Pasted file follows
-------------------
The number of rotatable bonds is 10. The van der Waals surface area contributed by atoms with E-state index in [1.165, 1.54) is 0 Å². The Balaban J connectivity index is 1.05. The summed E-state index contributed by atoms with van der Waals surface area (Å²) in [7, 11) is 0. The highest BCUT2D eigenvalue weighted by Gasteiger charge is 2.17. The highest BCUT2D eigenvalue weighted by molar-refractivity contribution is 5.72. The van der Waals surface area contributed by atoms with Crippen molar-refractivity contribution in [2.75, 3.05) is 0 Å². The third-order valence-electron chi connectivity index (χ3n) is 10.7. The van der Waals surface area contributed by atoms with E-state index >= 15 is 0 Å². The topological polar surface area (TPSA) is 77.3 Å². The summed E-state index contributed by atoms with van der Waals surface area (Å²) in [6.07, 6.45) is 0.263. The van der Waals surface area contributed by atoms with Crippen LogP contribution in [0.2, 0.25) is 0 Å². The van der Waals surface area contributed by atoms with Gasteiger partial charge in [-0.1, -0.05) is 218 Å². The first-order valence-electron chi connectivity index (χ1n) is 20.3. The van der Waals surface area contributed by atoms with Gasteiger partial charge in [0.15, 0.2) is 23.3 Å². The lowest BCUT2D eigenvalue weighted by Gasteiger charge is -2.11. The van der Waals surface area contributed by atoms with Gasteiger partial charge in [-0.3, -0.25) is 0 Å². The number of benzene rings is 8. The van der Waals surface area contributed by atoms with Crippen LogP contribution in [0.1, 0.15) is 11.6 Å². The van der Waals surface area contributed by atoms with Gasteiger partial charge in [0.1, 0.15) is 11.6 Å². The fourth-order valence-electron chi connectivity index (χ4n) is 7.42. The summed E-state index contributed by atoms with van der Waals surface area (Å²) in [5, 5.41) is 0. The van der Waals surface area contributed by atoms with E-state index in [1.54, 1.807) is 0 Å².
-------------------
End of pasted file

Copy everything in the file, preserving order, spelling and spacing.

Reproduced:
The number of rotatable bonds is 10. The van der Waals surface area contributed by atoms with E-state index in [1.165, 1.54) is 0 Å². The Balaban J connectivity index is 1.05. The summed E-state index contributed by atoms with van der Waals surface area (Å²) in [7, 11) is 0. The highest BCUT2D eigenvalue weighted by Gasteiger charge is 2.17. The highest BCUT2D eigenvalue weighted by molar-refractivity contribution is 5.72. The van der Waals surface area contributed by atoms with Crippen molar-refractivity contribution in [2.75, 3.05) is 0 Å². The third-order valence-electron chi connectivity index (χ3n) is 10.7. The van der Waals surface area contributed by atoms with E-state index >= 15 is 0 Å². The topological polar surface area (TPSA) is 77.3 Å². The summed E-state index contributed by atoms with van der Waals surface area (Å²) in [6.07, 6.45) is 0.263. The van der Waals surface area contributed by atoms with Crippen LogP contribution in [0.2, 0.25) is 0 Å². The van der Waals surface area contributed by atoms with Gasteiger partial charge in [-0.1, -0.05) is 218 Å². The first-order valence-electron chi connectivity index (χ1n) is 20.3. The van der Waals surface area contributed by atoms with Gasteiger partial charge in [0.15, 0.2) is 23.3 Å². The lowest BCUT2D eigenvalue weighted by Gasteiger charge is -2.11. The van der Waals surface area contributed by atoms with Gasteiger partial charge in [-0.3, -0.25) is 0 Å². The number of benzene rings is 8. The van der Waals surface area contributed by atoms with Crippen LogP contribution in [0.1, 0.15) is 11.6 Å². The van der Waals surface area contributed by atoms with Gasteiger partial charge in [0.1, 0.15) is 11.6 Å². The fourth-order valence-electron chi connectivity index (χ4n) is 7.42. The summed E-state index contributed by atoms with van der Waals surface area (Å²) in [5, 5.41) is 0. The van der Waals surface area contributed by atoms with E-state index in [1.54, 1.807) is 0 Å².